Enter Gower and Williams
God's will and his pleasure, captain, I beseech you now, come apace to the king: there is more good toward you peradventure than is in your knowledge to dream of.
That's a lie in thy throat. I charge you in his majesty's name, apprehend him: he's a friend of the Duke Alencon's.
Enter Warwick and Gloucester
My Lord of Warwick, here is—praised be God for it! —a most contagious treason come to light, look you, as you shall desire in a summer's day. Here is his majesty.
Enter King Henry and Exeter
My liege, here is a villain and a traitor, that, look your grace, has struck the glove which your majesty is take out of the helmet of Alencon.
My liege, this was my glove; here is the fellow of it; and he that I gave it to in change promised to wear it in his cap: I promised to strike him, if he did: I met this man with my glove in his cap, and I have been as good as my word.
Your majesty hear now, saving your majesty's manhood, what an arrant, rascally, beggarly, lousy knave it is: I hope your majesty is pear me testimony and witness, and will avouchment, that this is the glove of Alencon, that your majesty is give me; in your conscience, now?
Give me thy glove, soldier: look, here is the fellow of it. 'Twas I, indeed, thou promised'st to strike; And thou hast given me most bitter terms.
An please your majesty, let his neck answer for it, if there is any martial law in the world.
All offences, my lord, come from the heart: never came any from mine that might offend your majesty.
Your majesty came not like yourself: you appeared to me but as a common man; witness the night, your garments, your lowliness; and what your highness suffered under that shape, I beseech you take it for your own fault and not mine: for had you been as I took you for, I made no offence; therefore, I beseech your highness, pardon me.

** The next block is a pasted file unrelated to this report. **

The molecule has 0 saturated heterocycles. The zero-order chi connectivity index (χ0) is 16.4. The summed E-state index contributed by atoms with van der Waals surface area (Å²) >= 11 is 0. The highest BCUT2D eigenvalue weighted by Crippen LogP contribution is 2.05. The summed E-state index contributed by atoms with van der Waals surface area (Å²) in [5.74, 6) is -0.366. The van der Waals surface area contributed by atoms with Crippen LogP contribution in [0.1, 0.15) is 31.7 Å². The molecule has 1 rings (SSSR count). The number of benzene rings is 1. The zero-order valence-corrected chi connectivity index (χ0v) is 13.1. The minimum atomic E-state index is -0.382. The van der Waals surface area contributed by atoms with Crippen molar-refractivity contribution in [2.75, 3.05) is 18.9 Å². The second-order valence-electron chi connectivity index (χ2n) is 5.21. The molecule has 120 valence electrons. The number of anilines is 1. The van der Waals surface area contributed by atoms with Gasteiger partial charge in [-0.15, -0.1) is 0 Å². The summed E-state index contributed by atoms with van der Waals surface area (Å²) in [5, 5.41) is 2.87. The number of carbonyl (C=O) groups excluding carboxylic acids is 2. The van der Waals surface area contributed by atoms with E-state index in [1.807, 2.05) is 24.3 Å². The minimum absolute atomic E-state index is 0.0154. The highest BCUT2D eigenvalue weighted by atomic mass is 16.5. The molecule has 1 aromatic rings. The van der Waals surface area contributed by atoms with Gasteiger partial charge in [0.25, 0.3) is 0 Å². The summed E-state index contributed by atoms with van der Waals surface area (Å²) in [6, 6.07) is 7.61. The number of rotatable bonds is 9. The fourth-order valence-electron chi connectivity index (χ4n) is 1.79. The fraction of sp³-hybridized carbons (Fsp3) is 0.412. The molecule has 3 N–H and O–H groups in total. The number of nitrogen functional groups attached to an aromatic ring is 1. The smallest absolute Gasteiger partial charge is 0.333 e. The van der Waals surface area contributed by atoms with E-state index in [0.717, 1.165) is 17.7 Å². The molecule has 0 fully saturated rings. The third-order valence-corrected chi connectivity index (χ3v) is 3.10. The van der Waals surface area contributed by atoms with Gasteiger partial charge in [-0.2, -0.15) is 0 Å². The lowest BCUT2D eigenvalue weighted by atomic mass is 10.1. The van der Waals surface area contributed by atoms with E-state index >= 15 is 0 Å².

Here, uncle Exeter, fill this glove with crowns, And give it to this fellow. Keep it, fellow; And wear it for an honour in thy cap Till I do challenge it. Give him the crowns: And, captain, you must needs be friends with him.
By this day and this light, the fellow has mettle enough in his belly. Hold, there is twelve pence for you; and I pray you to serve Got, and keep you out of prawls, and prabbles' and quarrels, and dissensions, and, I warrant you, it is the better for you.
It is with a good will; I can tell you, it will serve you to mend your shoes: come, wherefore should you be so pashful? your shoes is not so good: 'tis a good silling, I warrant you, or I will change it.
Enter an English Herald
Charles Duke of Orleans, nephew to the king; John Duke of Bourbon, and Lord Bouciqualt: Of other lords and barons, knights and squires, Full fifteen hundred, besides common men.
This note doth tell me of ten thousand French That in the field lie slain: of princes, in this number, And nobles bearing banners, there lie dead One hundred twenty six: added to these, Of knights, esquires, and gallant gentlemen, Eight thousand and four hundred; of the which, Five hundred were but yesterday dubb'd knights: So that, in these ten thousand they have lost, There are but sixteen hundred mercenaries; The rest are princes, barons, lords, knights, squires, And gentlemen of blood and quality. The names of those their nobles that lie dead: Charles Delabreth, high constable of France; Jaques of Chatillon, admiral of France; The master of the cross-bows, Lord Rambures; Great Master of France, the brave Sir Guichard Dolphin, John Duke of Alencon, Anthony Duke of Brabant, The brother of the Duke of Burgundy, And Edward Duke of Bar: of lusty earls, Grandpre and Roussi, Fauconberg and Foix, Beaumont and Marle, Vaudemont and Lestrale. Here was a royal fellowship of death! Where is the number of our English dead?
Herald shews him another paper
Edward the Duke of York, the Earl of Suffolk, Sir Richard Ketly, Davy Gam, esquire: None else of name; and of all other men But five and twenty. O God, thy arm was here; And not to us, but to thy arm alone, Ascribe we all! When, without stratagem, But in plain shock and even play of battle, Was ever known so great and little loss On one part and on the other? Take it, God, For it is none but thine!
Come, go we in procession to the village. And be it death proclaimed through our host To boast of this or take the praise from God Which is his only.
Do we all holy rites; Let there be sung 'Non nobis' and 'Te Deum;' The dead with charity enclosed in clay: And then to Calais; and to England then: Where ne'er from France arrived more happy men.